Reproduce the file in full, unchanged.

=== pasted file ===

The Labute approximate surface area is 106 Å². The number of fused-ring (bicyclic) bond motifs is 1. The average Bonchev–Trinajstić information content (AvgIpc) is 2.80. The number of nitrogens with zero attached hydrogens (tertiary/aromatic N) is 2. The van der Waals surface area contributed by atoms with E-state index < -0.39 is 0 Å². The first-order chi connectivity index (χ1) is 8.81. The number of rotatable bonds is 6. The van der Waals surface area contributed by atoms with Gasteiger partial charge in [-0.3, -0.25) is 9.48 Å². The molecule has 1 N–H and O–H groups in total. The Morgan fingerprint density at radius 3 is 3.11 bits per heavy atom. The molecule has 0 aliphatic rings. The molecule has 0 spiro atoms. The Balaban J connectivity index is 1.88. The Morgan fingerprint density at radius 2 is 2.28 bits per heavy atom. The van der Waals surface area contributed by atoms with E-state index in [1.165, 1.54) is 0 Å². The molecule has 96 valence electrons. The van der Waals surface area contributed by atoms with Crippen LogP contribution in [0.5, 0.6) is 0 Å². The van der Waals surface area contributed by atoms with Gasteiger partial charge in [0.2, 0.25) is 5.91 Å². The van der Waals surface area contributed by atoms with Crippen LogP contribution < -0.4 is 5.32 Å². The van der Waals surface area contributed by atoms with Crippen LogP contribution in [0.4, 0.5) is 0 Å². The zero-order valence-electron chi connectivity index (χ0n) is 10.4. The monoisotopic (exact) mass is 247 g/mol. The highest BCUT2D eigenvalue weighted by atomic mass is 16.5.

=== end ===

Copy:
The Labute approximate surface area is 106 Å². The number of fused-ring (bicyclic) bond motifs is 1. The average Bonchev–Trinajstić information content (AvgIpc) is 2.80. The number of nitrogens with zero attached hydrogens (tertiary/aromatic N) is 2. The van der Waals surface area contributed by atoms with E-state index < -0.39 is 0 Å². The first-order chi connectivity index (χ1) is 8.81. The number of rotatable bonds is 6. The van der Waals surface area contributed by atoms with Gasteiger partial charge in [-0.3, -0.25) is 9.48 Å². The molecule has 1 N–H and O–H groups in total. The Morgan fingerprint density at radius 3 is 3.11 bits per heavy atom. The molecule has 0 aliphatic rings. The molecule has 0 spiro atoms. The Balaban J connectivity index is 1.88. The Morgan fingerprint density at radius 2 is 2.28 bits per heavy atom. The van der Waals surface area contributed by atoms with E-state index in [1.165, 1.54) is 0 Å². The molecule has 96 valence electrons. The van der Waals surface area contributed by atoms with Crippen LogP contribution in [0.5, 0.6) is 0 Å². The van der Waals surface area contributed by atoms with Gasteiger partial charge in [0.2, 0.25) is 5.91 Å². The van der Waals surface area contributed by atoms with Crippen LogP contribution < -0.4 is 5.32 Å². The van der Waals surface area contributed by atoms with Crippen LogP contribution in [0.4, 0.5) is 0 Å². The zero-order valence-electron chi connectivity index (χ0n) is 10.4. The monoisotopic (exact) mass is 247 g/mol. The highest BCUT2D eigenvalue weighted by atomic mass is 16.5.